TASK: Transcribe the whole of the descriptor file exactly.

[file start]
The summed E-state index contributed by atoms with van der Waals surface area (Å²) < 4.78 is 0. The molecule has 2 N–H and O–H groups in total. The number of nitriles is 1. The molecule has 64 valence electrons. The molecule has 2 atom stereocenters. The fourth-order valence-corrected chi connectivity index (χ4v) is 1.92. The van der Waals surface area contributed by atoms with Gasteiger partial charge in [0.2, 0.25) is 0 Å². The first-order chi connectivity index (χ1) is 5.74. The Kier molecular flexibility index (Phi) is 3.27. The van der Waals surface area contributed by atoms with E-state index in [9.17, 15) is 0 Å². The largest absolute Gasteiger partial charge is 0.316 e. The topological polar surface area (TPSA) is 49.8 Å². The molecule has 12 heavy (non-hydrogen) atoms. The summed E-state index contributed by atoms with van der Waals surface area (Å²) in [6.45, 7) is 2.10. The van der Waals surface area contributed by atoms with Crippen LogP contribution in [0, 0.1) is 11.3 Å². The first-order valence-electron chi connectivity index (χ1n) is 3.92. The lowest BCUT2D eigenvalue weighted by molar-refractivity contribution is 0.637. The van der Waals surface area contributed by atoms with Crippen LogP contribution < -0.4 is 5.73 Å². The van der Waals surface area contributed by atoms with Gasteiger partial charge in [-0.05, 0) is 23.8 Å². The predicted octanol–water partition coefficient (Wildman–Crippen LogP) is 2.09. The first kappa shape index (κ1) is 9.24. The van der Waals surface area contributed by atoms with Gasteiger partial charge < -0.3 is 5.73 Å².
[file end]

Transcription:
The summed E-state index contributed by atoms with van der Waals surface area (Å²) < 4.78 is 0. The molecule has 2 N–H and O–H groups in total. The number of nitriles is 1. The molecule has 64 valence electrons. The molecule has 2 atom stereocenters. The fourth-order valence-corrected chi connectivity index (χ4v) is 1.92. The van der Waals surface area contributed by atoms with Gasteiger partial charge in [0.2, 0.25) is 0 Å². The first-order chi connectivity index (χ1) is 5.74. The Kier molecular flexibility index (Phi) is 3.27. The van der Waals surface area contributed by atoms with E-state index in [9.17, 15) is 0 Å². The largest absolute Gasteiger partial charge is 0.316 e. The topological polar surface area (TPSA) is 49.8 Å². The molecule has 12 heavy (non-hydrogen) atoms. The summed E-state index contributed by atoms with van der Waals surface area (Å²) in [6.45, 7) is 2.10. The van der Waals surface area contributed by atoms with Crippen LogP contribution in [0, 0.1) is 11.3 Å². The first-order valence-electron chi connectivity index (χ1n) is 3.92. The lowest BCUT2D eigenvalue weighted by molar-refractivity contribution is 0.637. The van der Waals surface area contributed by atoms with Crippen LogP contribution < -0.4 is 5.73 Å². The van der Waals surface area contributed by atoms with Gasteiger partial charge in [-0.05, 0) is 23.8 Å². The predicted octanol–water partition coefficient (Wildman–Crippen LogP) is 2.09. The first kappa shape index (κ1) is 9.24. The van der Waals surface area contributed by atoms with Gasteiger partial charge < -0.3 is 5.73 Å².